When it comes to animation there is one golden rule of thumb and that is to “keep it simple”. Whether it's children or adults no matter what the age, everyone loves these types of movies. Audiences love the simplicity and accessibility of an animation - nothing beats them and there's very little to go wrong. Where Bee Movie does go wrong however is that it tries to do too much with too little. Quite surprisingly what should have been a straight fire hit is rather a hit and miss affair.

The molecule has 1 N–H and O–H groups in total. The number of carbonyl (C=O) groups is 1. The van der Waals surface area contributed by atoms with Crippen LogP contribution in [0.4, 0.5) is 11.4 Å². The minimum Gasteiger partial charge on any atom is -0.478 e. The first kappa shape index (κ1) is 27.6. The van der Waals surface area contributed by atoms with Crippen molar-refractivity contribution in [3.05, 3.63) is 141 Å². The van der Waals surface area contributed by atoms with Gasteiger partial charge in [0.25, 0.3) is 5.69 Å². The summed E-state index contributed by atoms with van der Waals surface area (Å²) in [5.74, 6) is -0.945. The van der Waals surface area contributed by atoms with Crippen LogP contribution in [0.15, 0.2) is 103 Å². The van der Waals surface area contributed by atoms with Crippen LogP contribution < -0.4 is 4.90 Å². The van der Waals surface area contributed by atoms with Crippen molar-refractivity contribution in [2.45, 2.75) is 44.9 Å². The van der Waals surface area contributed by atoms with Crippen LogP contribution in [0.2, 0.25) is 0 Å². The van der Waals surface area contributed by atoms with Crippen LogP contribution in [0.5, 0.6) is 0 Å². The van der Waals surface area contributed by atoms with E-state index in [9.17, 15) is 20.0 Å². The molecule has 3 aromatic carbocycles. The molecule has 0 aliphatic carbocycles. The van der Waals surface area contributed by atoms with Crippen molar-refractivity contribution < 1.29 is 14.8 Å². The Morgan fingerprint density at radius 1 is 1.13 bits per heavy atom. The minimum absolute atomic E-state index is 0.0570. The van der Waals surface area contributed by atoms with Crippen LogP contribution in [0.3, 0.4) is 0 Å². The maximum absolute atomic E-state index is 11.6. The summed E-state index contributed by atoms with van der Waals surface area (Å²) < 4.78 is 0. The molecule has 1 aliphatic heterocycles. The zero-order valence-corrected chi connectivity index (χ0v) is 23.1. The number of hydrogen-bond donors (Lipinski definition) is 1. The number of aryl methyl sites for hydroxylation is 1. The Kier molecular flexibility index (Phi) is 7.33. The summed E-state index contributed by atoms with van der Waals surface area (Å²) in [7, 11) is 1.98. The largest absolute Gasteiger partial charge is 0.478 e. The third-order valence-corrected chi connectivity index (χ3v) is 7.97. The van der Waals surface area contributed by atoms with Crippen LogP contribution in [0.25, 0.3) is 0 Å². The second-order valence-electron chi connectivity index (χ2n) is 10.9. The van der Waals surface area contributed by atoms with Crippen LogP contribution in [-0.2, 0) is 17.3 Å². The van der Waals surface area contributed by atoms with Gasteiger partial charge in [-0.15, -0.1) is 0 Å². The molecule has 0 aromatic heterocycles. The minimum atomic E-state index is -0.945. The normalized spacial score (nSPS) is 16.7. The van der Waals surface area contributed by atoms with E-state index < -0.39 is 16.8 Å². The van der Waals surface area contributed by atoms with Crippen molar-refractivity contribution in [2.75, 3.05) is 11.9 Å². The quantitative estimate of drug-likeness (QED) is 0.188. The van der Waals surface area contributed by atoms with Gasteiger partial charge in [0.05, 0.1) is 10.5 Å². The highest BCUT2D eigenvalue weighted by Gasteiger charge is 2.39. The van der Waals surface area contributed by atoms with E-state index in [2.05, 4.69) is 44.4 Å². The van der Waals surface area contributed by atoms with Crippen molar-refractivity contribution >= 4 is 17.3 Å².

A quick synopsis of the film breaks it into four segments and I must say it's four unnecessarily over complicated segments. The introduction of the bees themselves, bees that can talk and have relationships with humans, bees that can take on the might of the commercial and legal world and the bees with a social and environmental conscience to put things right. Is it any wonder with such a complicated spine to the movie that the humour is all but lost? If there is one criticism of Bee Movie it's that it genuinely is not as funny as it should have been.